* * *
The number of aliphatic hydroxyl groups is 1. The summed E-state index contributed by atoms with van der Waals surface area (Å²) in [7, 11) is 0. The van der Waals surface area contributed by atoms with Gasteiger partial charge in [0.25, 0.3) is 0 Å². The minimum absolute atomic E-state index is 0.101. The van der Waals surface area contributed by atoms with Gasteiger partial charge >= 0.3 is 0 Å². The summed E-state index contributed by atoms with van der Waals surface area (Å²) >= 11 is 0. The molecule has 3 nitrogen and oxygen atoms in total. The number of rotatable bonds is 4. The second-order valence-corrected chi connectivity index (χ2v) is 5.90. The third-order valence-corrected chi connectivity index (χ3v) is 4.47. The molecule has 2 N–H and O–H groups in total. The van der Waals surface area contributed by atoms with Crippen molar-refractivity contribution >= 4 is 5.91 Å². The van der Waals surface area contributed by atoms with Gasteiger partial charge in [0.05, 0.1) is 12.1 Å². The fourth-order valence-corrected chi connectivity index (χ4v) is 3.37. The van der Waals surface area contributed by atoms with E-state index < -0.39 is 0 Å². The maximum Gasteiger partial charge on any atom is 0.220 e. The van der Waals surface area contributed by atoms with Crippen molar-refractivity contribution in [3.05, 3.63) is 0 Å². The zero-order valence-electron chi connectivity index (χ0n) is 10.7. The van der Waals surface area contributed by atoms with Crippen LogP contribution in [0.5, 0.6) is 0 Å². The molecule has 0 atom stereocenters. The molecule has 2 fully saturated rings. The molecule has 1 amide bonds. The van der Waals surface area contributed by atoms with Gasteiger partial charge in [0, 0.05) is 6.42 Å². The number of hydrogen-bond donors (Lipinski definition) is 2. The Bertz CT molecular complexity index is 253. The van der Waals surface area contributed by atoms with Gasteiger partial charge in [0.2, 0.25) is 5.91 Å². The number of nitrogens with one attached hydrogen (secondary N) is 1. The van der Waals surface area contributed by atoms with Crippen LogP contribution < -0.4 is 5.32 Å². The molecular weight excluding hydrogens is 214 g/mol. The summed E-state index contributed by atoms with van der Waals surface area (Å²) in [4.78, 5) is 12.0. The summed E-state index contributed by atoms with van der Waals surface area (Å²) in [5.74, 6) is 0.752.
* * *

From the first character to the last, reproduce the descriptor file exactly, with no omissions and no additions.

The number of aliphatic hydroxyl groups is 1. The summed E-state index contributed by atoms with van der Waals surface area (Å²) in [7, 11) is 0. The van der Waals surface area contributed by atoms with Gasteiger partial charge in [0.25, 0.3) is 0 Å². The minimum absolute atomic E-state index is 0.101. The van der Waals surface area contributed by atoms with Gasteiger partial charge >= 0.3 is 0 Å². The summed E-state index contributed by atoms with van der Waals surface area (Å²) >= 11 is 0. The molecule has 3 nitrogen and oxygen atoms in total. The number of rotatable bonds is 4. The second-order valence-corrected chi connectivity index (χ2v) is 5.90. The third-order valence-corrected chi connectivity index (χ3v) is 4.47. The molecule has 2 N–H and O–H groups in total. The van der Waals surface area contributed by atoms with Crippen molar-refractivity contribution >= 4 is 5.91 Å². The van der Waals surface area contributed by atoms with Gasteiger partial charge in [0.05, 0.1) is 12.1 Å². The fourth-order valence-corrected chi connectivity index (χ4v) is 3.37. The van der Waals surface area contributed by atoms with E-state index < -0.39 is 0 Å². The maximum Gasteiger partial charge on any atom is 0.220 e. The van der Waals surface area contributed by atoms with Crippen molar-refractivity contribution in [3.05, 3.63) is 0 Å². The zero-order valence-electron chi connectivity index (χ0n) is 10.7. The van der Waals surface area contributed by atoms with Crippen LogP contribution in [0.5, 0.6) is 0 Å². The molecule has 0 atom stereocenters. The molecule has 2 fully saturated rings. The molecule has 1 amide bonds. The van der Waals surface area contributed by atoms with Gasteiger partial charge in [0, 0.05) is 6.42 Å². The number of hydrogen-bond donors (Lipinski definition) is 2. The Bertz CT molecular complexity index is 253. The van der Waals surface area contributed by atoms with Gasteiger partial charge in [0.2, 0.25) is 5.91 Å². The number of nitrogens with one attached hydrogen (secondary N) is 1. The van der Waals surface area contributed by atoms with Crippen LogP contribution < -0.4 is 5.32 Å². The molecular weight excluding hydrogens is 214 g/mol. The summed E-state index contributed by atoms with van der Waals surface area (Å²) in [4.78, 5) is 12.0. The summed E-state index contributed by atoms with van der Waals surface area (Å²) in [5.74, 6) is 0.752.